Sinus Infection Help
 

Sinus Infection Mucus

The type of mucus produced when you are suffering from sinus infection can indicate which sinus infection treatment option works best.

Mucus is produced daily by the body for various reasons. It is meant to keep mucosal membranes moist and lubricated so that they remain healthy. Mucus aids in lung protection by trapping foreign matters such as dust and other allergens that enter the nose during normal breathing. Moreover, it helps to prevent the drying out of tissues.

Increased mucus production is a symptom of many common illnesses, such as the common cold. Nasal mucus produced by the nasal mucosal lining.

It serves to protect the respiratory tract by trapping foreign objects such as dust and pollen before they enter the lungs.

The presence of nasal mucus is normal and they are continually produced, but increased production can affect normal breathing and must be cleared by blowing the nose or through a procedure known as nasal irrigation.

Healthy mucus is clear and has a slippery feel. On the other hand, unhealthy mucus presents itself as cloudy, thick, sticky and glue-like, colored and at times stained with blood.

Causes of increased mucus production

1. Diet

Certain foods which we consume can give rise to increased mucus production from our mucosal membranes. Dairy products derived from cow’s milk are the most mucus-forming of all. Milk, including skim milk, butter, cheese, cream, etc. belong to this category. Soy beans and soy-derived products are the most mucus-forming of all plant foods. Eggs are known to have a high mucus-forming index.

2. Inflammation of the mucosal lining

Sinus infection occurs when allergies, irritations to the nose, or a viral infection (like a common cold) cause the mucosal lining in the nasal cavities to swell and become inflamed. This swelling constricts the already narrow openings, called Ostia, through which mucus leaves the sinuses.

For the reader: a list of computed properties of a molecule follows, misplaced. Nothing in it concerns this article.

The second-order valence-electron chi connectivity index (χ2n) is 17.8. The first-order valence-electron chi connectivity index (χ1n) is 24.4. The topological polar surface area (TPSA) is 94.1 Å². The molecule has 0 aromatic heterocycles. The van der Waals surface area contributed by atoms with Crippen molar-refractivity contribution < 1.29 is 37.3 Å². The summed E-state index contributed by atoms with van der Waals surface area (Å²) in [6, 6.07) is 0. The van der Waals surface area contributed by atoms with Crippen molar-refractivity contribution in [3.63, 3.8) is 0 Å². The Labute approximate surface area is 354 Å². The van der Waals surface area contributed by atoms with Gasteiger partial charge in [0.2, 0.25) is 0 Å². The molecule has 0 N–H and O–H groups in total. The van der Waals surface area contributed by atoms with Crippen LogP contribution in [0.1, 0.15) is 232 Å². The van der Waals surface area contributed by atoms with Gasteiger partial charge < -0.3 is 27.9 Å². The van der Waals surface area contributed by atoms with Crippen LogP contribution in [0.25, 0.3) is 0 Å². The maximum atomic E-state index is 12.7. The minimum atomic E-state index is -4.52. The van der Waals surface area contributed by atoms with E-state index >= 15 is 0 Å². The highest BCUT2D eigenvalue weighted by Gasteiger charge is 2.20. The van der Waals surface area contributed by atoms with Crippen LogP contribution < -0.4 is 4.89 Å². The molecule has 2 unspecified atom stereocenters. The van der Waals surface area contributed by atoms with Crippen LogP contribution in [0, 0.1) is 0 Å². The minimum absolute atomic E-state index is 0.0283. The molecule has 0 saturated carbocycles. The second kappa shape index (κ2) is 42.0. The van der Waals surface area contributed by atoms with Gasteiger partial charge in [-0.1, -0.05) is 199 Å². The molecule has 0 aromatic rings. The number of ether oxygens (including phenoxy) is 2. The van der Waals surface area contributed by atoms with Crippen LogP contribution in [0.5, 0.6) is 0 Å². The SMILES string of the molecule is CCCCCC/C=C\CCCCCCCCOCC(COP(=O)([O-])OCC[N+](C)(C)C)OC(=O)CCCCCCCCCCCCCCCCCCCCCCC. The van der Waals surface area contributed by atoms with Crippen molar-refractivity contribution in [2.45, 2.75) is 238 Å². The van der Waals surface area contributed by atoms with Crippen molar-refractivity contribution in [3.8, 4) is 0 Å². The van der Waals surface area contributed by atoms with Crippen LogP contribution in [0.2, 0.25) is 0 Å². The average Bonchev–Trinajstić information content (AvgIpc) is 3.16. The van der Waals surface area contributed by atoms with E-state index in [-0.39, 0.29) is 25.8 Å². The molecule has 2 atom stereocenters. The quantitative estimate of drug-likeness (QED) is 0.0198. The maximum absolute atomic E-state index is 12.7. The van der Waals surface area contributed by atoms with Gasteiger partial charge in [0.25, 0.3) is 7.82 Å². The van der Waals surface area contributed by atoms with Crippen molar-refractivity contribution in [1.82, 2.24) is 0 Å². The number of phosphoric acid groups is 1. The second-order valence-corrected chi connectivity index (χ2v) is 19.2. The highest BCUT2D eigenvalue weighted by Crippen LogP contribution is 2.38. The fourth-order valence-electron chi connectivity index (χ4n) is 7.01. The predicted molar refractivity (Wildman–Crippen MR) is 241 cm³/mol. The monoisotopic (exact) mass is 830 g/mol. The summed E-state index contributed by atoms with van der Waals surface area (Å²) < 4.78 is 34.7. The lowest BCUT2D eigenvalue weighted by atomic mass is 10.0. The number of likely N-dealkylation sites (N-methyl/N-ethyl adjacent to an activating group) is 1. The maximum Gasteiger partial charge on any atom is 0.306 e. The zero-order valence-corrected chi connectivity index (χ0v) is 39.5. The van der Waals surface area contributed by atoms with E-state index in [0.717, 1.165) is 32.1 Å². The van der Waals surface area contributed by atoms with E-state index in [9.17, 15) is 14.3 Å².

Ventilation of the sinuses becomes impaired. The inflammation causes the movement of mucus out of the sinuses by the microscopic hairs, called cilia, to slow and the mucus become stagnant within the sinuses. These conditions favor the growth of bacteria and an infection sets in.

Once the bacterial infection begins, it causes more inflammation, swelling and increased mucus production. More swelling impedes the mucus transport out of the sinuses and obstructs ventilation which further favors more bacterial growth and the vicious cycle continues.

What does sinus infection mucus look like?

1. If there is bacterial infection, the mucus produced would have a yellowish/green color. The mucus is often thin and not very sticky. Usually, there is no smell. However, if the mucus is foul-smelling, then, maxillary sinus infection with dental origin is indicated.

2. If there is no bacterial infection, the sinus infection mucus may take the following form:

a. The mucus is not colored.

b. The mucus can be clear or opaque.

c. The texture of the mucus is almost jelly-like or glue-like. This type of sinus infection mucus is associated with an allergic reaction of the body to some allergens or to the type of food which we eat.

3. If mucus is stained with blood or if there is nosebleed. Nosebleeds are common to those who regularly pick their noses or if then have a habit of blowing their noses too hard or too often.

However, if a person does not have such habits, then it would be wise to have the problem checked by an ENT specialist.

The specialist would likely perform a Nasal Endoscopy, which is a totally painless procedure, to inspect the nasal cavities for the cause of the nosebleed.

The type of sinus infection mucus which our body produces, thus, has an indication to us the sinus infection treatment we should adopt in order to heal ourselves quickly before it turns into a chronic sinus infection.

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